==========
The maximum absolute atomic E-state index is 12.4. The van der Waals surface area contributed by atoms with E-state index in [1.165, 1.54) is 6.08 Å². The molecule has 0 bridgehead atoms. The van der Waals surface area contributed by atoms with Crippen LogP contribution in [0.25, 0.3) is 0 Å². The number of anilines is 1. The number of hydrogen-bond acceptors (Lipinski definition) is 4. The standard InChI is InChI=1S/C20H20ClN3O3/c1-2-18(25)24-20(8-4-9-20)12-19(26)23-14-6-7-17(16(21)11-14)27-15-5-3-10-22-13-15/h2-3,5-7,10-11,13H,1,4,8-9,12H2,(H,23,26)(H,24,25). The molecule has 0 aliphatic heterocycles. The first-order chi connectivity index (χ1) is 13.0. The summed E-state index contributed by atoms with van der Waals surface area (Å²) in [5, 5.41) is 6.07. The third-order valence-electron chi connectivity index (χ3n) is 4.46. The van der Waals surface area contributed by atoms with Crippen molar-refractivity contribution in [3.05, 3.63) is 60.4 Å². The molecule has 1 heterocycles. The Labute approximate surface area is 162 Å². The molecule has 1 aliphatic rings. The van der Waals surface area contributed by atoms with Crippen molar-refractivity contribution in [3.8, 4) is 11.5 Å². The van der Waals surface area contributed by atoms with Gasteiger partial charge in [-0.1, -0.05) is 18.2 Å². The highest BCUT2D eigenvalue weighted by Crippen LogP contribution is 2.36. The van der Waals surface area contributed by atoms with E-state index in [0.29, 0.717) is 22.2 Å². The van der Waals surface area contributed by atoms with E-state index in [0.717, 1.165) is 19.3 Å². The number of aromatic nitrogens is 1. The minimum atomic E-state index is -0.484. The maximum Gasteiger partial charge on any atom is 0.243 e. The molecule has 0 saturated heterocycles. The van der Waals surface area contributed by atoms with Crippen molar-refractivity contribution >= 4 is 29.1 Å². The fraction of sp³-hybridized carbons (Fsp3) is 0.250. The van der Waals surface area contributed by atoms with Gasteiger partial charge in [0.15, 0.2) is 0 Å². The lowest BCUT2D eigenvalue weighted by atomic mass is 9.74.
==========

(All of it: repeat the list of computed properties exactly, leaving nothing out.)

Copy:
The maximum absolute atomic E-state index is 12.4. The van der Waals surface area contributed by atoms with E-state index in [1.165, 1.54) is 6.08 Å². The molecule has 0 bridgehead atoms. The van der Waals surface area contributed by atoms with Crippen LogP contribution in [0.25, 0.3) is 0 Å². The number of anilines is 1. The number of hydrogen-bond acceptors (Lipinski definition) is 4. The standard InChI is InChI=1S/C20H20ClN3O3/c1-2-18(25)24-20(8-4-9-20)12-19(26)23-14-6-7-17(16(21)11-14)27-15-5-3-10-22-13-15/h2-3,5-7,10-11,13H,1,4,8-9,12H2,(H,23,26)(H,24,25). The molecule has 0 aliphatic heterocycles. The first-order chi connectivity index (χ1) is 13.0. The summed E-state index contributed by atoms with van der Waals surface area (Å²) in [5, 5.41) is 6.07. The third-order valence-electron chi connectivity index (χ3n) is 4.46. The van der Waals surface area contributed by atoms with Crippen molar-refractivity contribution in [3.05, 3.63) is 60.4 Å². The molecule has 1 heterocycles. The Labute approximate surface area is 162 Å². The molecule has 1 aliphatic rings. The van der Waals surface area contributed by atoms with Crippen molar-refractivity contribution in [3.8, 4) is 11.5 Å². The van der Waals surface area contributed by atoms with Gasteiger partial charge in [-0.1, -0.05) is 18.2 Å². The highest BCUT2D eigenvalue weighted by Crippen LogP contribution is 2.36. The van der Waals surface area contributed by atoms with E-state index in [0.29, 0.717) is 22.2 Å². The van der Waals surface area contributed by atoms with E-state index in [0.717, 1.165) is 19.3 Å². The number of aromatic nitrogens is 1. The minimum atomic E-state index is -0.484. The maximum Gasteiger partial charge on any atom is 0.243 e. The molecule has 0 saturated heterocycles. The van der Waals surface area contributed by atoms with Crippen molar-refractivity contribution >= 4 is 29.1 Å². The fraction of sp³-hybridized carbons (Fsp3) is 0.250. The van der Waals surface area contributed by atoms with Gasteiger partial charge in [0.15, 0.2) is 0 Å². The lowest BCUT2D eigenvalue weighted by atomic mass is 9.74.